The Wounaan, People of the Rainforest
Deep in the Colombian Pacific Coast, the Wounaan (people of the rainforest) work tirelessly weaving the werregue fibers into baskets, trays, plates, bowls as well as fashion accessories. Werregue crafts are recognized worldwide as unique works of art of great cultural importance.
For 5 centuries, the Wounaan have inhabited the banks of the San Juan river in the Choco and Valle del Cauca Region of Colombia, near the Pacific coast. They call the river “dochadois meaning big river, as it is the most abundant river flowing into the Pacific ocean.
The Great Father and the Origin of a Tribe
Wounaan mythology says that
Feeling lonely, Ewadam asked his father to give him company. Maach Aai used clay from the river and made thousands of figures which he later brought to life, and thus, the Wounaan were created. Even though Maach Aai is their creator, the Wounaan refer to Ewadam as their father and hero, as it is thanks to him that they exist.
Importance of the Elders
Wounaan customs, societal structures, rules, and beliefs are passed on through the generations. The elders also pass on gender roles and trades to the younger generations.
Grandmothers teach their daughters and granddaughters all about their agricultural practices. They grow crops like yucca, pineapple, banana, plantain, and
Weaving is a vital part of their culture, as well as making canoes. The Wounaan are known for their elaborate canoes, considered the most perfect of all ethnic groups.
Where does Werregue Come F
Wounaan weaving is synonymous with werregue and the incredible artifacts they create with its fibers. The werregue palm (Astrocaryum
Originally, harvesting the buds used to turn into fibers for weaving meant cutting down the palm. But in more recent years, thanks to help from various organizations like Artesanias de Colombia and the UN, the Wounaan have learned to pick the leaves without harming the plant.
While the art of weaving with werregue fibers is exclusively a female job, it is the men who harvest it. They journey into the forest with a half-moon
Once the leaves are brought back to the village they take off the thorns and split the leaves so that thick and thin fibers are extracted. The fibers then begin a process of drying and dying which can take various days or even weeks.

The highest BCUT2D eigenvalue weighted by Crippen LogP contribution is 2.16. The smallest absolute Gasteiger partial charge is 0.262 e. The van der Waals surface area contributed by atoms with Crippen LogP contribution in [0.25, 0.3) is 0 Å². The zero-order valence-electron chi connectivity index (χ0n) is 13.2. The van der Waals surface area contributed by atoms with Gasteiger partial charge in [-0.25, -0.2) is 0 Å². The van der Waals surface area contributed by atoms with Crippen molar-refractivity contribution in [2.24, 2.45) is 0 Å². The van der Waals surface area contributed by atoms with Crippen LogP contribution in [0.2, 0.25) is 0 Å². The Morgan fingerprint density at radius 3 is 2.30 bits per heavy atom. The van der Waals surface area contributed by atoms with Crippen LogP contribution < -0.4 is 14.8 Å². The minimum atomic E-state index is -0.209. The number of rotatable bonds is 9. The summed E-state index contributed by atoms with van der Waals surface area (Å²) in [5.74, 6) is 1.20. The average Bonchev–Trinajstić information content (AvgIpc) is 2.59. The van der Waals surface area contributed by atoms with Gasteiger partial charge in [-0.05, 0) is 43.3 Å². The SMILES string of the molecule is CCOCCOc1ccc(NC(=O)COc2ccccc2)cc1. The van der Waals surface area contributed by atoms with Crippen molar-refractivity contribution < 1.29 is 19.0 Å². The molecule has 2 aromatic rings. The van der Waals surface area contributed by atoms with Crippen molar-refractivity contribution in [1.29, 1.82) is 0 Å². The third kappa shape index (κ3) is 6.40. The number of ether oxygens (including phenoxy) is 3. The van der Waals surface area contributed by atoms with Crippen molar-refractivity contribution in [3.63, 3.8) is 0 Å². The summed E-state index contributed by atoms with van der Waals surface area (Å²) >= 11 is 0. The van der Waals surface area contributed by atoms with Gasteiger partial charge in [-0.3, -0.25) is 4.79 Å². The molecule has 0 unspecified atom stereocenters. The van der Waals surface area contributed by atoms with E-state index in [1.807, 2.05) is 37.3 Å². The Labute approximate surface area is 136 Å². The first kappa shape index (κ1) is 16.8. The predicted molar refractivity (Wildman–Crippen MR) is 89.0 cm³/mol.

The weaving is done in a spiral pattern. The thick fibers are used as the “soul” woven together with the smaller fibers. The vases and plates are woven from the center out, in a weave so tight that the vases and bowls are regularly used to transport water.
Werregue and the S
urvival of the Wounaan
The sale of werregue pieces to people in cities and in other countries is currently the main source of income for the Wounaan. It has, therefore, become one of the most important factors in maintaining their culture. For many years they have been threatened with violence and displacement due to internal conflict between the Colombian armed forces, leftist guerrilla groups, and right-wing paramilitary forces. Religious interference, as well as their contact with outside people, have also affected their culture and customs.
The cultural significance of these artifacts is a testament to the fact that the Wounaan people and their ways were not so long ago on the brink of extinction. Aided by the UN and other international organizations (Amnesty International for example), as well as by their tenacity and willingness to maintain their traditions, the Wounaan have a fighting changes of preserving their ancestral traditions.
It is truly a marvel that this amazing culture and its members are still available to the world and easily available to everyone through their werregue creations.